Appleyard Lees

David versus Goliath patent case proves the power of professors

“Apple loses patent lawsuit to University of Wisconsin, faces hefty damages”
“Apple faces £557 million patent damage claim from University of Wisconsin”
“A US jury has ordered technology giant Apple to pay more than $234m (£152m) in damages for patent infringement”

Looking back at the last month or so, you might be forgiven for thinking “more US patent litigation, more huge sums involved”. You’d be right, of course. But the press releases, and the case, give us a good opportunity to revisit some principles of the patent system that are often overlooked, not given much weight, or viewed as having little value in the modern world.

Look at who has won this case. Not the ~$1 trillion corporate superpower, but the University. We often see patent litigation between global corporates, and this is often given a lot of mainstream press coverage. However, this case shows that the relatively small player can still hold their own when they have suitable patent protection. Sure, patent protection is not cheap, but I would confidently guess that the patent filings, or the litigation costs, did not amount to £152 million. The message – patent filings have merit, even if you are in a field of very big players.

Look again at this case. The winner is not a small tech company, but is the University of Wisconsin. While admittedly a prestigious university, they are not Apple. They are not Intel. They are not Philips. They are a university. Universities are powerhouses of research and innovation, but all too often we see that research and innovation going unprotected. Of course, all patent filings will not result in a £152 million payback. Most patent filings might never see any form of litigation or cash payback. However, the case does show that patents clearly have a value, even in a crowded field of patent savvy, innovative global corporates. In a world where universities are struggling for funding, and at the same time are trying to increase their impact on the world around them, should the research and innovation not be better protected? Perhaps seek companies to collaborate with, to develop the innovation or even share patent costs? Do this before a patent filing? Either way, the research and innovation has a value, as do the patents that protect that research and innovation. Imagine if the University of Wisconsin had published the research, and had not obtained patent protection…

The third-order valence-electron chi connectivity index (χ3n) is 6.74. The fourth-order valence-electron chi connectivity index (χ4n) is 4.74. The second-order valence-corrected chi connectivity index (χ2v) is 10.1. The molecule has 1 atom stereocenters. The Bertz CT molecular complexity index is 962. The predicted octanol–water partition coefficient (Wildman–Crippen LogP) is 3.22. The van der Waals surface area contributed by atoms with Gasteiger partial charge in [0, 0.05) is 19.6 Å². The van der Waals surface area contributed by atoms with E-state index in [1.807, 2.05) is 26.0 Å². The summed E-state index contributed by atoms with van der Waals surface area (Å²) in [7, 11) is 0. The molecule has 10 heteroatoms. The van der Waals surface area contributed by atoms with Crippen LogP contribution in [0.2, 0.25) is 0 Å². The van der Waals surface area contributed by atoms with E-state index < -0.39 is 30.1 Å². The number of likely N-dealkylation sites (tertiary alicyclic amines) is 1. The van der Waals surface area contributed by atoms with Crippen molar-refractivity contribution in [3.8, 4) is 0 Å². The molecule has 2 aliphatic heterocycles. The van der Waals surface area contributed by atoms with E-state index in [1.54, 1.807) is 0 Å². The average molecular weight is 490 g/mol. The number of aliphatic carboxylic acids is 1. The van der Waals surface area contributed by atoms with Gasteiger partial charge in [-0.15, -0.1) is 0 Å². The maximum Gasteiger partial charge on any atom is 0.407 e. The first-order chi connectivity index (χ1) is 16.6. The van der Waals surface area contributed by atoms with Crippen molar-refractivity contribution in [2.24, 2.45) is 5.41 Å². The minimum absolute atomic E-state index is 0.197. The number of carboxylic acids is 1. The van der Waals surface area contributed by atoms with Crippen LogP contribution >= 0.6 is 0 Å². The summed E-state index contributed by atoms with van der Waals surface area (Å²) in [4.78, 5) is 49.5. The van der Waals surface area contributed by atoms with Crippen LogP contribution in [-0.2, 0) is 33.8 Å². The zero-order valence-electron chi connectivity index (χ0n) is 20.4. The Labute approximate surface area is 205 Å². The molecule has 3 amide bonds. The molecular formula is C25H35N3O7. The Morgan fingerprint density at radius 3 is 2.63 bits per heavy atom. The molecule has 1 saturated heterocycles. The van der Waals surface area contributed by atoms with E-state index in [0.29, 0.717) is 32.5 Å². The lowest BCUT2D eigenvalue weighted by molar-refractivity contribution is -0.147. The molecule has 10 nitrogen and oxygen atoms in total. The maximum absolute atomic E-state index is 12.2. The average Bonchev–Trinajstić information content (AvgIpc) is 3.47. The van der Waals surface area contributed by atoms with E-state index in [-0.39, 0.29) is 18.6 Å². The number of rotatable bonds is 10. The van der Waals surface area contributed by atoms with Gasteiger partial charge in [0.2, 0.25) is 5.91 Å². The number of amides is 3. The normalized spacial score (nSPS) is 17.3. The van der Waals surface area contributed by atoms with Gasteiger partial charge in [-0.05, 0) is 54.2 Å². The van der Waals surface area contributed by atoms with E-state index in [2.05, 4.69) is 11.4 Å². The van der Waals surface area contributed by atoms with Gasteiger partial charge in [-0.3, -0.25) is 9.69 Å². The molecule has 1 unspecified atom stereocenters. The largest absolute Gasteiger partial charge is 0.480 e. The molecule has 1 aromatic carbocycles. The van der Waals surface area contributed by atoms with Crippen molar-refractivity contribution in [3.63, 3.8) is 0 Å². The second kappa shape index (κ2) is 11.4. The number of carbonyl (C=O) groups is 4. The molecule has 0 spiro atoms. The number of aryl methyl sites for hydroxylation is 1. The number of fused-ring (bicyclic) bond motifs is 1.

Of course, and for those with a keener eye in the patent profession, Apple is likely to appeal the decision, and the decision might be reversed, or the damages severely reduced. Nevertheless, much of the above would still hold true.

We provide patent services to a number of universities throughout the UK and Ireland, and these include local universities such as the University of Manchester (via UMIP, the University’s Agent for Intellectual Property Commercialisation), the University of Lancaster, the University of Leeds, Bangor University, and others. This includes working closely with those universities to provide strategic advice as well as drafting, filing, and progressing and progressing high-quality patent application.

Academic institutions and businesses need to work together to maximise the commercial and research potential of their work. The trend for universities to apply for patents has been increasing in the European Union for the last thirty years and has enormous potential for technological, life science and industrial applications, especially with the right collaborations. The University of Manchester in particular has over a 25 year history of IP commercialization that has brought many of the University’s ground-breaking research, inventions and software into the commercial world. They do this principally by attracting entrepreneurs, investors and corporate venture partners to their campus and Innovation Centre and then through engagement with academic colleagues, licensing or spinning out companies.

Patents are not just a tool for blocking competitors, or for making money for distant investors. Following the examples of the universities already actively seeking patents, protecting and commercializing intellectual property can raise funds for further research, and help to fund start up businesses of the future.

Patents have a value, even for the smaller guys, so never assume that big business bucks can buy or bully the brains.

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